When you ask CFOs and business owners whether or not they’ve heard about the Employee Retention Credit or the ERC, they’ll answer in the affirmative. But the moment you question them further about the program, you’ll probably get to know that they have just applied for the PPP (Paycheck Protection Program) loans and they think they’re similar to ERC.
If you too are an employer who is not sure about how ERC works, click here to learn more about it. Here are a few things that you should know about this government-backed program.
There is no similarity between PPP and ERC
Although both are a part of the CARES (Coronavirus Aid, Relief, and Economic Security), the ERC isn’t similar to the PPP. This is nothing but supplemental credit and no company should miss out on this benefit without realizing it.
This ERC program was introduced to assist businesses in retaining their workers and staying away from forced layoffs during the pandemic situation. Eligible businesses receive a per-employee credit and this amount is based on a percentage of qualified health insurance benefits and wages paid to workers.
Is it still given to businesses that took out PPP loans?
After the Consolidated Appropriations Act was passed in December 2020, this restriction was done away with. Hence, the employers who had already applied for PPP loans could again apply for the ERC and they could do that during the initial three quarters of 2021.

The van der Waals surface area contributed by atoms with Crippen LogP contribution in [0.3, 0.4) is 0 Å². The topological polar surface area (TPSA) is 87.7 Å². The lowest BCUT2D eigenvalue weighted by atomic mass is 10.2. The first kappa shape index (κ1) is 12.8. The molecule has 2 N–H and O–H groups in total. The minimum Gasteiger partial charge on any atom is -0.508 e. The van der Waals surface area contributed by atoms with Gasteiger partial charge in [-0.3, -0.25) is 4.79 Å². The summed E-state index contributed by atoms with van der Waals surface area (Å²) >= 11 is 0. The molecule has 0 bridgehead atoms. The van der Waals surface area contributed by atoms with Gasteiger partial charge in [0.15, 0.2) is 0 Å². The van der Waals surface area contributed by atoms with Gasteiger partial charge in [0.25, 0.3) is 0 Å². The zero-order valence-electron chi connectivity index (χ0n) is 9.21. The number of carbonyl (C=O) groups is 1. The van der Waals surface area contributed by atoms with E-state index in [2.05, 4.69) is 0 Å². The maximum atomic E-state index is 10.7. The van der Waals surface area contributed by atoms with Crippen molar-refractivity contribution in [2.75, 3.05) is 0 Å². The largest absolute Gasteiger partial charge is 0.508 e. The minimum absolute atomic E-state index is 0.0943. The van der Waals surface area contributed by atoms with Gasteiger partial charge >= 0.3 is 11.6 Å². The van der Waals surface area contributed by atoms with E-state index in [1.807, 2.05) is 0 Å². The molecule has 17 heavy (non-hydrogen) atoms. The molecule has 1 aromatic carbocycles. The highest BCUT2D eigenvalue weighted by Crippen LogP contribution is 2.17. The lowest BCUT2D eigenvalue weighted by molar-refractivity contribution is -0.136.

The businesses that retained their employees throughout 2020 and 2021 could still qualify for this credit, even after receiving PPP loans. As the pandemic is still there and there are many small and medium-sized businesses that are still bearing the brunt, obtaining this extended credit makes good sense for the business.
Who qualifies for ERC?
ERC is a redeemable tax credit that can be claimed quarterly from 12th March 2020, till the end of December 2020 along with the initial quarters of 2021. An employer can claim this credit and offer a payroll reduction during that time period.
Two categories of employers can qualify for ERC – small and large. The size of a business depends on the total number of full-time employees. Large companies are those that have more than 100 employees.
So, now that you know the details of ERC and how it is a boon for businesses and employers, you can file for the claim if you think you qualify.